The American Academy of Sleep Medicine, the largest physician-based organization for sleep medicine, recently put out their first recommendations for what is the right amount of sleep. It advises that adults get at least seven hours every night based on research on the link between inadequate sleep and a number of poor health outcomes.

Although most of us already know that we should get at least seven hours of sleep, a study last month suggested that Americans are creeping down to that cutoff. The average amount of sleep that they reported getting a night has dropped from 7.4 hours in 1985 to 7.29 hours in 1990 to 7.18 in 2004 and 2012.

The Centers for Disease Control and Prevention, which requested and helped support the development of the current recommendations, has called not getting enough sleep a public health epidemic.

For many aspects of health, “it was quite clear that seven to nine hours was good,” said Dr. Nathaniel F. Watson, president of the American Academy of Sleep Medicine and a professor of neurology at University of Washington. Watson led the panel of experts that wrote the recommendations. The group looked at more than 300 studies.

Getting only six hours of sleep a night or less was associated with setbacks in performance, including mental alertness and driving ability, and increased risk of heart attack, stroke, diabetes and obesity, Watson said.

There were not enough studies looking at the health of people who got between six and seven hours of sleep or more than nine hours to know how their health fared.

The panel did not put an upper cutoff on the amount of sleep a person should get because, in addition to the lack of evidence, “there are instances where a person might sleep longer if they are recovering from a sleep debt or illness, and we had trouble coming up with a biological way that sleep would be bad for you,” Watson said.

Although there have been reports that sleeping nine hours or more a night is associated with increased risk of death, that link probably has more to do with the fact that the people who slept a lot had underlying illnesses that ultimately did them in, said James Gangwisch, a sleep researcher at Columbia University who helped develop the current recommendations.

In addition, reports of sleeping a lot may actually be an indicator that a person is not exercising or socializing, which can carry health risks.

Sleep and how it relates to body mass and more

The panel looked at studies that reported connections between the amount of sleep that people said they got and their health over long periods. The panel also took into consideration studies that monitored people in sleep labs that controlled how much sleep they got.

For example, Gangwisch and his colleagues have reported a connection between getting less than seven hours of sleep a night and high body mass index. Separate studies in sleep labs suggest how inadequate sleep could lead to obesity: it drives up the levels of appetite-inducing hormones.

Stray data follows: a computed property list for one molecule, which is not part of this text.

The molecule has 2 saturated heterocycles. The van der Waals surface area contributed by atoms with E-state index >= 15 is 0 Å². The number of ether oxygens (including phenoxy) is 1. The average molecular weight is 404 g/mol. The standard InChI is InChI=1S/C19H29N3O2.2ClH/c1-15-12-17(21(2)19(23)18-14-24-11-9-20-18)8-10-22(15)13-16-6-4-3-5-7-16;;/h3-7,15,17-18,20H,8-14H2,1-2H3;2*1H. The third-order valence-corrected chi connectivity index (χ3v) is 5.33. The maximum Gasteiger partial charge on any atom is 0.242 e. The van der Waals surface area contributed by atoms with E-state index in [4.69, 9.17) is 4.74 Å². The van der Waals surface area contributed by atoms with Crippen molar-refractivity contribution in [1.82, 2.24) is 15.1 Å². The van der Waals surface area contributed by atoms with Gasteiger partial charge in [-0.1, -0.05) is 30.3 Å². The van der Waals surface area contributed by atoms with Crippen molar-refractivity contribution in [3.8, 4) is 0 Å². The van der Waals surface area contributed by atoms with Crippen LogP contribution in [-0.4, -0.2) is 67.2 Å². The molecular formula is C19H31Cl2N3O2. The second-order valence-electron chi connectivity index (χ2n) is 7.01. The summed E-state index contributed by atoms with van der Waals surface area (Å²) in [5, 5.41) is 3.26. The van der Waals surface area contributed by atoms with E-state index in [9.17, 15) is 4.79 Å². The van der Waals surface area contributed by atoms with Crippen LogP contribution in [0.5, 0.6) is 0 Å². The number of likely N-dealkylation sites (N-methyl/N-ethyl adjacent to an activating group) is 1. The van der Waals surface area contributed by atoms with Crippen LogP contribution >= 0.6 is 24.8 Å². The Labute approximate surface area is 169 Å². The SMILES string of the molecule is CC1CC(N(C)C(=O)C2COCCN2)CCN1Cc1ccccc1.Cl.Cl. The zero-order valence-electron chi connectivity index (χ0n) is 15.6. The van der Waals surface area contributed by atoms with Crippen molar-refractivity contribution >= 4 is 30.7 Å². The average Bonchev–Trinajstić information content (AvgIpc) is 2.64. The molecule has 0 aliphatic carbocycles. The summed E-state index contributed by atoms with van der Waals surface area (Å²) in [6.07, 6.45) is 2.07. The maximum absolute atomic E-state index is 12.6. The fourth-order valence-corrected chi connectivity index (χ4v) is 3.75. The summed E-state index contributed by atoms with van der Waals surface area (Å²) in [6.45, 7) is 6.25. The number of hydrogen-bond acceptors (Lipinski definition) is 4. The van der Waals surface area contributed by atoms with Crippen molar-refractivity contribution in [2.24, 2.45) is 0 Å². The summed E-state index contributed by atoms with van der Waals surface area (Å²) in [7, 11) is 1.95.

The weight gain that might be caused by inadequate shut-eye could, in turn, increase the risk of heart attack and stroke, Gangwisch said. In addition, sleep deficits seem to increase blood pressure as several studies have found, which could be bad for heart health.

One small study found that healthy adults had higher blood pressure after a night when they were only allowed to sleep four hours compared with a night when they were allowed to sleep for eight hours.

It is hard to say, however, if depriving people of sleep for an extended period would have lasting effects on blood pressure and appetite, even though studies linking sleep deprivation with heart disease and weight gain suggest so.

Sleep lab studies usually only investigate the effect of abridged snoozing for several nights, but people might adjust somewhat to sleep deprivation if it became the norm for them, Gangwisch said.

Although the recent recommendations are for the appropriate amount of shut-eye, getting bad sleep could be just as harmful as not getting enough sleep. Among the most common sleep disorders are insomnia and obstructive sleep apnea, which causes people to stop breathing intermittently throughout the night. About 10% of adults have chronic insomnia; obstructive sleep apnea affects an estimated 24% of men and 9% of women.

Obstructive sleep apnea in particular can take a toll in many ways beyond just shortening the amount of sleep you get, Watson said. The condition can increase blood pressure (separately from the effect of not getting enough sleep), deprive the body of oxygen, cause irregular heartbeat and make the blood more sticky, all of which can increase the risk of heart disease and stroke, he said.

A study that was presented this week at the European Society of Cardiology meeting found that men who had a sleep disorder were between 2 and 2.6 times more likely to have a heart attack and 1.5 to 4 times more likely to have a stroke over the 14-year period of the study.

Not sleeping well? Talk to the doc